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International News

Asia-Pacific Nations Urged to Tackle Mounting AIDS Crisis

February 27, 2003

Asia-Pacific nations must tackle the region's mounting AIDS crisis promptly if they are to prevent the problem from escalating into the pandemic proportions of Africa, a leading UN official said Wednesday.

Speaking at the Foreign Correspondents Club in Hong Kong, Kim Hak Su, executive secretary of the 61-member UN Economic and Social Commission for Asia and the Pacific, urged governments not to "repeat the African mistake." "If Africa had controlled HIV/AIDS, it would not be in this situation. Twenty percent of the people [in Africa] are sick from HIV/AIDS and there are growing numbers of orphans," he said.

HIV's first Asian appearance was in Thailand in the 1990s, but it has since spread to other countries, leaving the region at risk of becoming the new global center of the pandemic, Kim said.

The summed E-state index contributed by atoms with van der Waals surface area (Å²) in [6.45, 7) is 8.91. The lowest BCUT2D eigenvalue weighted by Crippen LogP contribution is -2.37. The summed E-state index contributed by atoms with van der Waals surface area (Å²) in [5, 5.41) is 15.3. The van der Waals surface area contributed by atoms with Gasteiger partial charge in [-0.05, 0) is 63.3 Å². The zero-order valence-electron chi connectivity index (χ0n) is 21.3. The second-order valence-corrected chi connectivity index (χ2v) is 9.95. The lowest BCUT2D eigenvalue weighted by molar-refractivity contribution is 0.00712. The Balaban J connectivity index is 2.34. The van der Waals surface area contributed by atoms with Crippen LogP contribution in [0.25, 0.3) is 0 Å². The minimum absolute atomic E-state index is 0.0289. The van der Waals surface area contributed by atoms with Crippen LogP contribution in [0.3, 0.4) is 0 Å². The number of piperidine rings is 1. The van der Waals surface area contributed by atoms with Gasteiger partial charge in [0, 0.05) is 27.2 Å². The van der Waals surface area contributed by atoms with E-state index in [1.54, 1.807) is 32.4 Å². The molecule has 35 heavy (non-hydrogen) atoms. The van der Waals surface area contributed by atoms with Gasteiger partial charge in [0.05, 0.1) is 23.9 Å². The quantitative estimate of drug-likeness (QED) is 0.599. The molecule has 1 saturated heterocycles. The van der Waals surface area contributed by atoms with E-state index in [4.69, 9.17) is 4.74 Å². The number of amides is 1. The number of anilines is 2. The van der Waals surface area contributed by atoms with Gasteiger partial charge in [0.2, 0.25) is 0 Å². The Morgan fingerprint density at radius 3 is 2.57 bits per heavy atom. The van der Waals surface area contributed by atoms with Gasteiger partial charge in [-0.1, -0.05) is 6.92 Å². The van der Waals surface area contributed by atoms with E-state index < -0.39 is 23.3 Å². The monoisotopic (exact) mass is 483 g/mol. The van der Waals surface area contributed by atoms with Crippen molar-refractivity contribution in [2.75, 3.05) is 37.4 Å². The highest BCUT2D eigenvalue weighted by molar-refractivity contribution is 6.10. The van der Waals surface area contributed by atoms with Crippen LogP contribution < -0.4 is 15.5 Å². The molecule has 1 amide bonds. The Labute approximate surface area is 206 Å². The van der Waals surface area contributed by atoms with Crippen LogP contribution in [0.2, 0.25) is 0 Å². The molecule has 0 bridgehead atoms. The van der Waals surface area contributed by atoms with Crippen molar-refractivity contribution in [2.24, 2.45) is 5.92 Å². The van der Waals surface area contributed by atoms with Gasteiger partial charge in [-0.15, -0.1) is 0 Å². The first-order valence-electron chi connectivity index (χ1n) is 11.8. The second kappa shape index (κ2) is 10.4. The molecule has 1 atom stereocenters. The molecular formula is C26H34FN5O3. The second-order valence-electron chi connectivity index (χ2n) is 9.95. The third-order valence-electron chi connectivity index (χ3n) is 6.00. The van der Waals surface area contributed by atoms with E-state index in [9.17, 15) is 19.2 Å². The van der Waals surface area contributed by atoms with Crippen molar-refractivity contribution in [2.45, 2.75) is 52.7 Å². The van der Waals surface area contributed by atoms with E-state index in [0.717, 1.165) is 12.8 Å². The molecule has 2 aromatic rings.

He did not give a figure for the total number of people in Asia-Pacific affected by the disease. But some 300,000 people are infected with HIV in Cambodia, and there are an estimated 5 million HIV/AIDS patients in India, the worst affected country in the region. Thailand has about 700,000 people infected with HIV. China has about 1 million HIV/AIDS patients, he said.

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Kim said that from the 61-country Asia-Pacific region, only one ministerial-level representative attended a special UN AIDS session in New York in 2001. "That reflected how our political leaders were not paying attention to this HIV/AIDS [problem]," he said.

Back to other CDC news for February 27, 2003

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Adapted from:
Agence France Presse
02.26.03



  
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This article was provided by CDC National Prevention Information Network. It is a part of the publication CDC HIV/Hepatitis/STD/TB Prevention News Update.
 

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